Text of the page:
Buildings in bad areas, or who have had mismanagement or fraud, often end up in this situation.  Getting out of it becomes quite difficult because as maintenance fees go up, the cost to buy, and therefore mortgage payments, goes down and the ratio gets worse.

We bring this up with our clients because it raises a very important question – if the monthly cost to own such a unit is lower than other places and I can live there or rent it out at more than what I’m paying, why does it matter?

It matters because cost of ownership is only one factor in real estate.  The other is appreciation.

We appreciate you listening to us, so here’s another story.

While the cost of ownership on an ongoing basis is important, it is equally important to consider the likely appreciation in the property.  When looking at condo apartments, maintenance fees as a factor of your mortgage costs are a good proxy for seeing what the future holds for appreciation.

We’ll continue with our time-travel trip to 2017 and talk about a building at Yonge and Bloor.

It was built in 2010, there are just under 300 units, with sizes ranging from 400 sf to over 2200 sf.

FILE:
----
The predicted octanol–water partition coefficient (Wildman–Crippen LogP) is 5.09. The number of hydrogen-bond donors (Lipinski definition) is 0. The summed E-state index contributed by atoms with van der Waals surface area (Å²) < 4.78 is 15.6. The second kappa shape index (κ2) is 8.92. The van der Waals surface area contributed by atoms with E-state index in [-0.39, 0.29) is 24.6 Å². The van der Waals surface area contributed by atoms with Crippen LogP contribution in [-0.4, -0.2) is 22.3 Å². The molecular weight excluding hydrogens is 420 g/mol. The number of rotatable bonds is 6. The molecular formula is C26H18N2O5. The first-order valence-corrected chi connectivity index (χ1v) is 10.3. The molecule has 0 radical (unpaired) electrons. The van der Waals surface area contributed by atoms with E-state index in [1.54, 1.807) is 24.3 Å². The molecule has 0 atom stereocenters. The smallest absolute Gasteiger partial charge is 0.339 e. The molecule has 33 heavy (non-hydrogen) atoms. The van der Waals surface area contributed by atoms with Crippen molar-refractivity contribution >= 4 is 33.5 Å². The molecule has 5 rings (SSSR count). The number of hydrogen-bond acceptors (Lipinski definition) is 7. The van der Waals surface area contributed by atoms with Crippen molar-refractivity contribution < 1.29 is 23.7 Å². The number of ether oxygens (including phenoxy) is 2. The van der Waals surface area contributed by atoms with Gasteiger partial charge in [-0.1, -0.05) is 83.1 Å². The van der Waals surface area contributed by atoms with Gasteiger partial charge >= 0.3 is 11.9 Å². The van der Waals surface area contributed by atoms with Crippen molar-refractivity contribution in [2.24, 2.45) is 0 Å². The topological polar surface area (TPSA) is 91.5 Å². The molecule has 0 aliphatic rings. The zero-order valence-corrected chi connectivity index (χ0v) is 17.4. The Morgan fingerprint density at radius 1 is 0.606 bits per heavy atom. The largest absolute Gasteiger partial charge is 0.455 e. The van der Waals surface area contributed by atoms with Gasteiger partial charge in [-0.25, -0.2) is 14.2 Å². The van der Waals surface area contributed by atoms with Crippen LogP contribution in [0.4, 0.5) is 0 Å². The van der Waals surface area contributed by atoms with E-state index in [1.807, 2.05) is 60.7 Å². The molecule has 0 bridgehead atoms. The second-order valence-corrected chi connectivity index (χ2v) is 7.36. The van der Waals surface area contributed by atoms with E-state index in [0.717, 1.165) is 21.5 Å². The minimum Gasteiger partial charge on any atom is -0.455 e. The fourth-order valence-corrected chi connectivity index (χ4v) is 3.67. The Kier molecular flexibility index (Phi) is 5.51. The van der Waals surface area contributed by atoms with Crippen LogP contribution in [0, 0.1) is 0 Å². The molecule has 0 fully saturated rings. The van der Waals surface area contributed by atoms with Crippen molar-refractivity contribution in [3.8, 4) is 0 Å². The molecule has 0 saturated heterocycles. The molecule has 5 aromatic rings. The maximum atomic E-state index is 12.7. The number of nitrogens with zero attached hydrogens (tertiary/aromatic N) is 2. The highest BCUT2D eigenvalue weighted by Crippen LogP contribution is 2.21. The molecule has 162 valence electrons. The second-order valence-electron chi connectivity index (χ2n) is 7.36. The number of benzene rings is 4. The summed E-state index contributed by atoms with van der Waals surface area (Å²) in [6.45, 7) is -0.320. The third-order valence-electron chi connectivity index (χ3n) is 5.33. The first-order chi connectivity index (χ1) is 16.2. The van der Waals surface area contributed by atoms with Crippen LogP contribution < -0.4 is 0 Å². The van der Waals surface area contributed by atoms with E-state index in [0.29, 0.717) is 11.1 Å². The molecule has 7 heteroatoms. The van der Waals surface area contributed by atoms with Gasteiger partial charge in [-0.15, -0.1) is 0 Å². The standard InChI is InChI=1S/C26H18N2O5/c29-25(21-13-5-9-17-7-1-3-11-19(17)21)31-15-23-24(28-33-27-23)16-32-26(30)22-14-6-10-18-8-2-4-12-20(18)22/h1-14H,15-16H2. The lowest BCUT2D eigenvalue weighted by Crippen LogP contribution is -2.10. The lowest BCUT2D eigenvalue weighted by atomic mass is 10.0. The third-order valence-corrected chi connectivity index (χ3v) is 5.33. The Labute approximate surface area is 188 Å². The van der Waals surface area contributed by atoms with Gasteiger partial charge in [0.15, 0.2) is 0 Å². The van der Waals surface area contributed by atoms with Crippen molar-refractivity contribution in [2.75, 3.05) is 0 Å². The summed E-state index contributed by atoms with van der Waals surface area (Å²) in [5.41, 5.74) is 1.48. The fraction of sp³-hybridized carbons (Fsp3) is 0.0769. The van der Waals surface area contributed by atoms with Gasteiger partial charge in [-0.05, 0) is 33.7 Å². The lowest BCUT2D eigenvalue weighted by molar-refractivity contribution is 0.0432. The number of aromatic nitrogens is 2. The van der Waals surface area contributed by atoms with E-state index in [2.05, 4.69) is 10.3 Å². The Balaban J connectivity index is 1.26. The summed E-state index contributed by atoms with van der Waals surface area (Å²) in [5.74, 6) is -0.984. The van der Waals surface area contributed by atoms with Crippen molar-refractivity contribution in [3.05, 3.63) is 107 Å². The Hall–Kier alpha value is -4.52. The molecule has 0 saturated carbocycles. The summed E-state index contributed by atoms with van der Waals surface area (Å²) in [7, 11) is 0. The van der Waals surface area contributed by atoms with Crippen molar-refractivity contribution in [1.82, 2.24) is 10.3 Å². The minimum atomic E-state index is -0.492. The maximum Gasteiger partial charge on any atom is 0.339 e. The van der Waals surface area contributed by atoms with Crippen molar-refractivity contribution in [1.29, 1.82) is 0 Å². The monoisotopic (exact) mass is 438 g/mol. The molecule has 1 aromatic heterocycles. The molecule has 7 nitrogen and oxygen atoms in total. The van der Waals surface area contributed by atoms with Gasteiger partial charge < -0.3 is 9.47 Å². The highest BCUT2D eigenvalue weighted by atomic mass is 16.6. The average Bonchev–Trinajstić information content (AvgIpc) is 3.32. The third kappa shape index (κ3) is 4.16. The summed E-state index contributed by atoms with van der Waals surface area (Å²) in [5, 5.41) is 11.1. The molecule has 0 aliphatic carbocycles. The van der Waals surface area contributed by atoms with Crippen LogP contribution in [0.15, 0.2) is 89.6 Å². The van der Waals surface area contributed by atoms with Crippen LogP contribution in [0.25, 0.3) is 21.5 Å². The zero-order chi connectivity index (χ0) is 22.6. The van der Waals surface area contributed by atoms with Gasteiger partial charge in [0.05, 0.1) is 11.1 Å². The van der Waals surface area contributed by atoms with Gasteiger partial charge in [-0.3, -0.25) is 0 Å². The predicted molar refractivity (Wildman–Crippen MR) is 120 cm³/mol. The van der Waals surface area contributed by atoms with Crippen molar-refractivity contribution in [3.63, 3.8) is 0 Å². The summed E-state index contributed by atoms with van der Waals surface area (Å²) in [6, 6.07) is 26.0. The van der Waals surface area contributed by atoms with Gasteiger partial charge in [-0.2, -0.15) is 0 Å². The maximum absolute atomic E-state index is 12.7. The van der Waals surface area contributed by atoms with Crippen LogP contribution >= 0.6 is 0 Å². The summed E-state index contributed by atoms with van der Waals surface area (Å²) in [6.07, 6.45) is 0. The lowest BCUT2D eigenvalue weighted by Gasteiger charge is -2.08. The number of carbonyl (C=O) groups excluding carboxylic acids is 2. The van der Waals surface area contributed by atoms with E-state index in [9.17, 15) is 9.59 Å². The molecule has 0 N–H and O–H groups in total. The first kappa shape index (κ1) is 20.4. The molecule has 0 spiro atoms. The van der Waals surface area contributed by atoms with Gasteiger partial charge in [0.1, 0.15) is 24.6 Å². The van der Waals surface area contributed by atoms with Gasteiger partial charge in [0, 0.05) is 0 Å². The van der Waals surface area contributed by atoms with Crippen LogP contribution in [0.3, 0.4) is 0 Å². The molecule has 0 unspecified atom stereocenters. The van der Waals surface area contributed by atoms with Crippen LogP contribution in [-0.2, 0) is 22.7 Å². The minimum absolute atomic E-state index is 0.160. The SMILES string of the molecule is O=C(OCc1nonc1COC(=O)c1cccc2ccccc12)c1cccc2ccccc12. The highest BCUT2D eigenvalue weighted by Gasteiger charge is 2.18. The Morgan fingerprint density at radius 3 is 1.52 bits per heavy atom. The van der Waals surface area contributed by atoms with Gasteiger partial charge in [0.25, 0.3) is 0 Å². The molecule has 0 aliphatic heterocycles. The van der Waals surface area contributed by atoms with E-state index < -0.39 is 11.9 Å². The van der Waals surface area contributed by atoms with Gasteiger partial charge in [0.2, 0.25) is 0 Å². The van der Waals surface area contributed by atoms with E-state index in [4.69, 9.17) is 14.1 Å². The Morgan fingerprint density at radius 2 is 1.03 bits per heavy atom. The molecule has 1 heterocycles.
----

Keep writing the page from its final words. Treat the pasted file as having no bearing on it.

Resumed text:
It’s in a great location, it’s got a fancy entrance, concierge and all the typical amenities.

It’s also had maintenance fees of over $1 per sf back in 2017, which made it a very bad place to own a unit.

Lets go over why.

  1. It takes longer to sell.

When you have a property you want to sell, the goal is to sell it quickly.  The longer a property sits on the market, the more likely it is to appear stale and for buyers to question what is wrong with the property.

  • In 2017, the average length of time it took for condos in the area to sell was 17 days.
  • In this building, it took, on average, 41 days for a unit to sell.

Longer sale times mean lower sale prices.  No buyer looks at a property that has had trouble selling and says they have to pay a premium before someone else scoops it up.  They negotiate the price down – because they can, because no one else wants it.

  1. It sells for less money.

With any property, owners hope to benefit from market appreciation.